Total compensation sustained a double-digit drop for executives at Inland Northwest-based publicly-traded companies in 2018, according to a Journal of Business analysis.
Average annual total compensation for 35 executives at seven public companies came in at $1.68 million, down 14.4% for the same group of C-suite corporate leaders a year earlier. Of the 35 people listed, only six received increases in compensation in 2018.
That’s a hairpin turn from the results of last year’s analysis, which are based on proxies that public companies are required to submit to the U. S. Securities and Exchange Commission. In 2017, total compensation for 40 Inland Northwest executives at eight public companies hit $2.01 million, which was a 23% increase compared to the previous year.
That jump, however, was somewhat anomalous, since leaders at Gold Reserve Inc. received huge bonuses and one-time, triple-digit pay increases due to the $1 billion settlement of a well-documented, years-long legal dispute with the Venezuelan government. When Gold Reserve is removed from last year’s analysis, pay was basically flat, decreasing 0.2% in 2017 compared with the previous year.
Considering total compensation for executives decreased by 2% in 2016, that would be three years of declining average annual pay for those in the Inland Northwest C-suites, if not for Gold Reserve’s effect.
Median figures show a less precipitous decline in pay among executives, but a double-digit decrease nonetheless. Median total compensation for 2018 came in at just under $1.2 million, down 11.6% from the previous year.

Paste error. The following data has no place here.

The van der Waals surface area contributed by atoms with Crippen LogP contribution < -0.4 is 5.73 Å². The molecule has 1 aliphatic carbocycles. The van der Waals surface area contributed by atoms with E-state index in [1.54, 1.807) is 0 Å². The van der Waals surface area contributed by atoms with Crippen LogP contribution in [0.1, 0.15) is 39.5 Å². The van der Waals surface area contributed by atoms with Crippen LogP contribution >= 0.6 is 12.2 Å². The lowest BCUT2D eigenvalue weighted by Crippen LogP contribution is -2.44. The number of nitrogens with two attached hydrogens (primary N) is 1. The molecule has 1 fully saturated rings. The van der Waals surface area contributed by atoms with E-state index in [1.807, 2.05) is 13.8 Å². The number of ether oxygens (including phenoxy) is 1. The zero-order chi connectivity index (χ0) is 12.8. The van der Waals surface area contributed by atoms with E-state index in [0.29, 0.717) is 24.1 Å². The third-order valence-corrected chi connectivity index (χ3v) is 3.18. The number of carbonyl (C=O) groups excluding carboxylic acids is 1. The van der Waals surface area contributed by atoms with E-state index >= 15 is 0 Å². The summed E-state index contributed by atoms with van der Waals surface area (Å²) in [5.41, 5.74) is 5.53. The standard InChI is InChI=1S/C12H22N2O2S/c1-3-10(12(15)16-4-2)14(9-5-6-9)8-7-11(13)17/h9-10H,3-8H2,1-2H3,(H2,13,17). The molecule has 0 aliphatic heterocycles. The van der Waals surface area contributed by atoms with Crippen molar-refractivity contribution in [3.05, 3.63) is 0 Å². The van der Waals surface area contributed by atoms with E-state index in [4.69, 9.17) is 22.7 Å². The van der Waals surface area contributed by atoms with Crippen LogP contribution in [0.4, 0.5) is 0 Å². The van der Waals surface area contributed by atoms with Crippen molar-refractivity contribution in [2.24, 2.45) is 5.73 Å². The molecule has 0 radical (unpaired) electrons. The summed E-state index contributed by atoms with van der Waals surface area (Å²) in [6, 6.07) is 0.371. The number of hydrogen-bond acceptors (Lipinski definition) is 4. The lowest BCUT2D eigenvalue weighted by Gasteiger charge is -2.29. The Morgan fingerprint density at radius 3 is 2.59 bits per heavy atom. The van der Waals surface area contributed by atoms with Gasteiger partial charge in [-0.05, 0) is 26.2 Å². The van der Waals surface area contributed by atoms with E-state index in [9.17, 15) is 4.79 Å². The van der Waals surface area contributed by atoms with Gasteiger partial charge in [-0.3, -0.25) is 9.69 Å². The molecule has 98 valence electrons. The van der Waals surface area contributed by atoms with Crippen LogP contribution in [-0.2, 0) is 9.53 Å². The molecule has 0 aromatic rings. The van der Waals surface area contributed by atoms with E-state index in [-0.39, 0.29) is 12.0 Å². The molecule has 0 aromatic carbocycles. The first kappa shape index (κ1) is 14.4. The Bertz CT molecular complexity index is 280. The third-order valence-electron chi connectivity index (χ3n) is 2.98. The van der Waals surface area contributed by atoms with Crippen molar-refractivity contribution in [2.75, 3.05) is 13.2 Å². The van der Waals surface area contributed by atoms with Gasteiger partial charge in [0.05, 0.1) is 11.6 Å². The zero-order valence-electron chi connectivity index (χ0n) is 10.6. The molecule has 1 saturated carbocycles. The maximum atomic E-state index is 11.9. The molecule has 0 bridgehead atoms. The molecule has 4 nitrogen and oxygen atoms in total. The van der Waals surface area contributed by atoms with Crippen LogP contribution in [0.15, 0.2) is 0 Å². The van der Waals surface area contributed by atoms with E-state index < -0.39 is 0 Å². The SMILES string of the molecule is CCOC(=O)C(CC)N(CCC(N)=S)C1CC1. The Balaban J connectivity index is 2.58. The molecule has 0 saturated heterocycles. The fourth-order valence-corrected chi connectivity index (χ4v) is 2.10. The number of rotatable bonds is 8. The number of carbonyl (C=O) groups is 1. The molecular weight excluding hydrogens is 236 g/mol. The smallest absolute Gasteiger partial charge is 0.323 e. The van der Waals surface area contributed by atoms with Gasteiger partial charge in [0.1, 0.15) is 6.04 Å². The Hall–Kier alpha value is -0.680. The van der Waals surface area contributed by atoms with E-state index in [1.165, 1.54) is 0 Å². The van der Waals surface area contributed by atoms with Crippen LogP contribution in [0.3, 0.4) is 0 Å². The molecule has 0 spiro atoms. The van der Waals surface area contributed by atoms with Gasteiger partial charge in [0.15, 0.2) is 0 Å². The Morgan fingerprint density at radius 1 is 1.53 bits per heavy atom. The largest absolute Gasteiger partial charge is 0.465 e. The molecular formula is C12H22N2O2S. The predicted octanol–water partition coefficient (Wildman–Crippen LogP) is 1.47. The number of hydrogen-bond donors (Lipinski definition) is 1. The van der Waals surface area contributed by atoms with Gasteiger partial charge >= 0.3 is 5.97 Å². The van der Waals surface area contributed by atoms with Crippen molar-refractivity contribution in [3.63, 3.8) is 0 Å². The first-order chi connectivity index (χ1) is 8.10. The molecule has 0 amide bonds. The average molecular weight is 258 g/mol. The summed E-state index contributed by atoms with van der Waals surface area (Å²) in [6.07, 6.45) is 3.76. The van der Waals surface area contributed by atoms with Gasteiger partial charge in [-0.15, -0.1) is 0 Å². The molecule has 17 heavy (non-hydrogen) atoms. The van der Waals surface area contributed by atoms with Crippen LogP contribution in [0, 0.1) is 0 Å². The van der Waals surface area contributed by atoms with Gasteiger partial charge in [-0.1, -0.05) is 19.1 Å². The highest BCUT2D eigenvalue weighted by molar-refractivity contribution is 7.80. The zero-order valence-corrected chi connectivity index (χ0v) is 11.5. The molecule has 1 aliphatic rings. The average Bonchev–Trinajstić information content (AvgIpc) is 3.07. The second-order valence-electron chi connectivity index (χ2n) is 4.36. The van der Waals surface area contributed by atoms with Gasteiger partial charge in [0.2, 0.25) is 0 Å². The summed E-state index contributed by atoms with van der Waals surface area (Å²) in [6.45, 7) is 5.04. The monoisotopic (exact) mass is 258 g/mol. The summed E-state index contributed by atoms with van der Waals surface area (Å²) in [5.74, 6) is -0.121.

Total pay for what’s referred to as named executive officers includes stock options and grants, pension plan changes, and other perquisites, in addition to salaries, bonuses, and incentive pay. Consequently, the amounts listed in SEC filings are much larger than what executives actually take home.
That said, when factoring in only salary and bonuses, the analysis suggests a similar decrease. Average salary and bonuses for Inland Northwest executives came in at about $780,600, down 13% compared with a year earlier.
Once again, median numbers don’t paint as dim of a picture. Median annual salary and bonuses dropped to $625,000, down almost 4% from the previous year.
Each annual analysis contains a different mix of executives, due to retirements, new hires, and a variety of other changes to the executives involved. Consequently, average and median compensation figures from one study aren’t comparable to data from the next analysis.
Also, the number of companies involved can – and frequently does – change, due to mergers, acquisitions, business closures, or other factors. Most recently, Coeur d’Alene-based Idaho Independent Bank was acquired by Billings, Montana-based First Interstate BancSystem Inc. in a transaction that was completed in April. That acquisition decreased the number of publicly traded companies based here to seven from eight.